Quick Post – Django Factory Boy

I’ve been using factoryboy in my tests as of late. It’s a nice tool to create test data in a programmatic way – no fixtures.

A factory includes a Sequence class that can be used to create unique field values with each instance. The examples I’ve seen use something like this:

title = factory.Sequence(lambda n: 'Event ' + n)

Which will create successive records with titles like “Event 0”, “Event 1″, Event 2”, etc.

The variable n is a string type by default, but I wanted to use it as an integer – in this case to set a value to an Integer field:

capacity = factory.Sequence(lambda n: n * 10)

However, this instead put 10 ones in the field, instead of the number held in n times 10.

A quick perusing of the documentation here showed that the Sequence class takes a second parameter after the function that indicates the desired type for n. Adding int to the end of the call makes it work much better.

capacity = factory.Sequence(lambda n: n * 10,int)

Now the field holds a multiple of 10.

Want a more complicated example? Here I assign a date field that is n nubmer of days after the current date.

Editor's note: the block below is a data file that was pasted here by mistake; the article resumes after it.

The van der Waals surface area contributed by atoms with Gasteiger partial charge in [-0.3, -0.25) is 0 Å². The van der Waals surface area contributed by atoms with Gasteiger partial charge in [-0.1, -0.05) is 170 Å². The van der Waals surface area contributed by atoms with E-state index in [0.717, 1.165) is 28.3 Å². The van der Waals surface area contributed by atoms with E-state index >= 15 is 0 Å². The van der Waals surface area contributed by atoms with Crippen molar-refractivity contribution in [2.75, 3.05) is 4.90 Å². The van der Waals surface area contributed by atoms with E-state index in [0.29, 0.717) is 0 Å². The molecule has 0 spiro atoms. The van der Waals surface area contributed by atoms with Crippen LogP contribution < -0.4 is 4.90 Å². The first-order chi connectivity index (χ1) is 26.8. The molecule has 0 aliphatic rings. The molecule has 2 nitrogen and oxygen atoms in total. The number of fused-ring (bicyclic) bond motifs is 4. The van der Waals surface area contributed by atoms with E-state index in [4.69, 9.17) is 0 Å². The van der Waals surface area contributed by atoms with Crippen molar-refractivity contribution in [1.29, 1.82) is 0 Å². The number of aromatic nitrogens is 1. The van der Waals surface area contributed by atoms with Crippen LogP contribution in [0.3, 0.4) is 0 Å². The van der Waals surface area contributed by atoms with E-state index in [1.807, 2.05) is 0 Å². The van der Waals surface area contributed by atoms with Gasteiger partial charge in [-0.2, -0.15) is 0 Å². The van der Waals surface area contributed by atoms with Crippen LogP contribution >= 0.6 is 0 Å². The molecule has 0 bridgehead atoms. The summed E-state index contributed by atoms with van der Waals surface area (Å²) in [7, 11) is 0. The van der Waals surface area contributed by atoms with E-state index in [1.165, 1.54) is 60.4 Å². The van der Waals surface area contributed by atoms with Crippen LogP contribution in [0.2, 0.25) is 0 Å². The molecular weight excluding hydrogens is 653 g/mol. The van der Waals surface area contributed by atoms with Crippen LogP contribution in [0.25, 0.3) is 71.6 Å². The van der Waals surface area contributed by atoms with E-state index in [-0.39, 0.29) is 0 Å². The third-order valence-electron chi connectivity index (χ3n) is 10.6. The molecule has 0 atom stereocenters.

event_date = factory.Sequence(lambda n:(datetime.now() + timedelta(days=n)).date(), int)

Project Cancelled

"Project cancelled" on rubber stampI’ve been working on a project at work for the past couple of months. This has been a “work on it when I can” project, so I have probably spent 4 or 5 days total on it.

However, I learned last week that it will likely be cancelled. Since everything I work on is a chance to try new things and update my current patterns, I’d like to keep this code around. But I’m worried that it will end up neglected in a long forgotten version control repository branch.

The question of the day is: What do you do with abandoned code that may have some good ideas in it?